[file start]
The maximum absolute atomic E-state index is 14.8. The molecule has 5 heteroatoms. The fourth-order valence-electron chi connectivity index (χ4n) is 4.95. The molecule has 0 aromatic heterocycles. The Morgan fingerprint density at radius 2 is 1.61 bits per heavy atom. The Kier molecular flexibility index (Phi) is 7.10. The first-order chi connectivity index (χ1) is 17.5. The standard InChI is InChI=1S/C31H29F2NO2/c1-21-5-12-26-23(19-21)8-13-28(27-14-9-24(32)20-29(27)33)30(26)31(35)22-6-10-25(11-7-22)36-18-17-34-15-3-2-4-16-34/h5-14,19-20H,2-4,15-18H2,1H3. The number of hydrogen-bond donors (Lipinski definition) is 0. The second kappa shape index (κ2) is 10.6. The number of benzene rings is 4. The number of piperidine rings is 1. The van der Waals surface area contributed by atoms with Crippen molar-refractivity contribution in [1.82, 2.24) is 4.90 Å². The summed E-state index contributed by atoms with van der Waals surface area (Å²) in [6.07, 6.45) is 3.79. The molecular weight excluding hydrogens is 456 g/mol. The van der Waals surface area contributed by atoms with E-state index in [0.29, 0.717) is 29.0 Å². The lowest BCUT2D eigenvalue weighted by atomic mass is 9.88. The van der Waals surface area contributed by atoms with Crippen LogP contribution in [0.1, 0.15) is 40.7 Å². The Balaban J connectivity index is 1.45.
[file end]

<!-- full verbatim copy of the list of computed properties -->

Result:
The maximum absolute atomic E-state index is 14.8. The molecule has 5 heteroatoms. The fourth-order valence-electron chi connectivity index (χ4n) is 4.95. The molecule has 0 aromatic heterocycles. The Morgan fingerprint density at radius 2 is 1.61 bits per heavy atom. The Kier molecular flexibility index (Phi) is 7.10. The first-order chi connectivity index (χ1) is 17.5. The standard InChI is InChI=1S/C31H29F2NO2/c1-21-5-12-26-23(19-21)8-13-28(27-14-9-24(32)20-29(27)33)30(26)31(35)22-6-10-25(11-7-22)36-18-17-34-15-3-2-4-16-34/h5-14,19-20H,2-4,15-18H2,1H3. The number of hydrogen-bond donors (Lipinski definition) is 0. The second kappa shape index (κ2) is 10.6. The number of benzene rings is 4. The number of piperidine rings is 1. The van der Waals surface area contributed by atoms with Crippen molar-refractivity contribution in [1.82, 2.24) is 4.90 Å². The summed E-state index contributed by atoms with van der Waals surface area (Å²) in [6.07, 6.45) is 3.79. The molecular weight excluding hydrogens is 456 g/mol. The van der Waals surface area contributed by atoms with E-state index in [0.29, 0.717) is 29.0 Å². The lowest BCUT2D eigenvalue weighted by atomic mass is 9.88. The van der Waals surface area contributed by atoms with Crippen LogP contribution in [0.1, 0.15) is 40.7 Å². The Balaban J connectivity index is 1.45.